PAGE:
Followed by another panel discussion, which I must commend Ram Mandir-fan, Uma Bharti for. The panel which had Union ministers Uma Bharti and Birendra Singh, Neeraj Jain and Temsutula Emsong, a social worker from Varanasi and the CEO of Water Aid India, did the impossible. Menstruation and menstrual hygiene were discussed on a national platform, that too by and with men. Before that moment, of course, Singh praised Modi and himself. Bharti spoke about cleaning the Ganga. Jain spoke of the importance of toilets in rural schools so girls don’t drop out of school as that’s the reason for 23% of girls dropping out from school. He also spoke of menstrual hygiene. I was especially impressed by Uma Bharti’s request that sanitary napkins should be kept in school shauchalayas in case any young girl has an emergency requirement. To me, this made the following five hours slightly more palatable.
If it takes a 6-hour celebration to teach people to keep toilets clean, be hygienic, have good civic sense—so be it. Hopefully, this discussion would be a lesson for whoever may be watching the programme that menstruation isn’t contagious or a reason to quarantine women.
The Hindi handicap came up again though, when Emsong was forced to speak in stilted Hindi about the cleaning programmes in Varanasi.
This was also when the good times came to an end. Doordarshan or whoever had decided the programme flow seemed to believe that they’d cracked the formula. Praise the lord and his initiative by first having a celebrity-minister-and-corporate India-or-NGO representative panel discussion, followed by a song or dance performance.
Which is fine for an hour. Not for five hours and twenty-four minutes. There were more tableaus, a video on the Surat railway station which did look very clean. A video of Modi sweeping the streets (his grip on the broom can be improved though). Then much like Annie Lennox sang for the Queen, Kailash Kher sang for the country. Just before that, we shifted to Assam where we were told how the people loved the new chief minister.
Then there was a panel discussion on the electrification of India. A village of 30 people in Jharkhand, which has been electrified for the first time, was shown. It was more depressing than uplifting that in today’s India there are still 18,000 hamlets and villages, as stated by Union minister Ram Vilas Paswan, without electricity. Paswan again spoke of adarniya Modiji.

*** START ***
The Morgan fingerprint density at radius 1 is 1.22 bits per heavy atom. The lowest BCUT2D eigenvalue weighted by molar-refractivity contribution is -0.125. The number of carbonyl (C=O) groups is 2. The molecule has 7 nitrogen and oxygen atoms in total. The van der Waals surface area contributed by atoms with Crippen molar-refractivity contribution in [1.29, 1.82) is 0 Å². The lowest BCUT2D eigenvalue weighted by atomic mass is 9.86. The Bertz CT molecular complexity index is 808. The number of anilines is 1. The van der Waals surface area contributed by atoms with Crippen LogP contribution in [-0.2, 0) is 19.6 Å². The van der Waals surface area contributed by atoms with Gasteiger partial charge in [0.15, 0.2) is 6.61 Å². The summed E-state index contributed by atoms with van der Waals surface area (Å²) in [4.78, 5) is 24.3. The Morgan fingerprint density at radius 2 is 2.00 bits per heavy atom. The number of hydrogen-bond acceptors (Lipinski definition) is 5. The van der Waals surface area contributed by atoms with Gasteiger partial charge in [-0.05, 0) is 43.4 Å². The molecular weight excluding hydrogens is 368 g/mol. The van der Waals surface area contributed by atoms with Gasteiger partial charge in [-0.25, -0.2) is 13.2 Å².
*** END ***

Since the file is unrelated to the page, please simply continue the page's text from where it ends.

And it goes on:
It was all very trying by this time.
As the sun set on Delhi, Madhavan and his colleague were replaced by two news readers from DD. They spoke about the government programmes for farmers. Although there was no mention of the rise in farmer suicides or farmer debts—because why focus on bleakness? There was yet another panel discussion. Prince dance troupe performed.
By this time, I had started wilting because it was 3 hours into the show. The Soil Heath Card was discussed. Even the anchors looked bored and a little confused. There was yet another panel of ministers and experts.
We again got to see an ad about Beti Padhao. This time featuring Madhuri Dixit, Kareena Kapoor, Parineeti Chopra, Alia Bhatt, Frieda Pinto and Priyanka Chopra. An ad which they should have shown more than the ones where Modi zoomed into frame from the right of screen, scaring the beejezus out of me.
The Shillong Choir sang Saare Jahan Se Accha. A very cherubic Moti Khan sang Hum Honge Kamyaab.
Then there was a panel on Yuva Shakti. It had Union ministers Smriti Zubin Irani and V.K. Singh, MakeMyTrip founder Deep Kalra and minister of state Jitendra Singh. As an aside, is it a new trend for women to incorporate their husband’s entire name into theirs? Maneka Sanjay Gandhi. Smriti Zubin Irani. But that’s an article for another day.
Madhavan and his colleague returned with the Digital India panel. We heard about optical fibres, super computers, e-commerce.
After five hours, Modi tweeted that he was on his way. But this was not to be, because instead of Modi making an appearance, we started speaking about Make In India. Where was Modi? Was he taking the name of the show literally? Was he only going to show up when it was indeed ek nayi subah?
It had now been five hours.
Amitabh Bachchan and Piyush Pandey had taken centre-stage. And did not speak till they were told by Madhavan, “aap baatchieet shuru kijiye”. The banter was pointless.
While the show was on an ad-break, the PMO tweeted that Modi had started his speech. But it seems it had forgotten to tell DD to cut from their ad-break. Good planning.
And then FIVE HOURS TWENTY-FOUR MINUTES LATER, literally when a new day was about to dawn, Mr Modi, our “saarathi”, our “mananiya Pradhan Mantriji”, finally entered. He sounded tired, pensive, almost despondent. Had he also sat through the entire 5 hours, 24 minutes like the rest of us?
He told us about vikasvad and virodhvad. Every statement linked back to the corrupt Congress. Why even mention them? Let barking dogs bark, the Modi caravan should go on. The cribbing about the past, was interspersed with a litany of all the wonders achieved by this government and him. Gas connections, transparent coal auctions, ration cards. Much like the Queen, Modi praised himself in third person. One anecdote was that people keep telling him that, “Modiji you work so hard, why do people criticise you? Then I want to tell them, that those who were looting the country now can’t, so they will criticise me.” There was much criticism of the past government, more than praise for the present. It’s like spending your anniversary by carrying on bitching to your husband about his wretched ex-wife. Dwelling on the past isn’t the best way to win him over. Most worryingly, Modi said, “There are so many achievements of my government, that Doordarshan will have to telecast me live for a whole week.” I am sincerely hoping that he was being facetious.
All I can say is, if everything that was claimed will be achieved, actually is achieved, then the BJP will get voted back. If not, well, time will tell. I do dread to think how long the anniversary special will be that time round, though.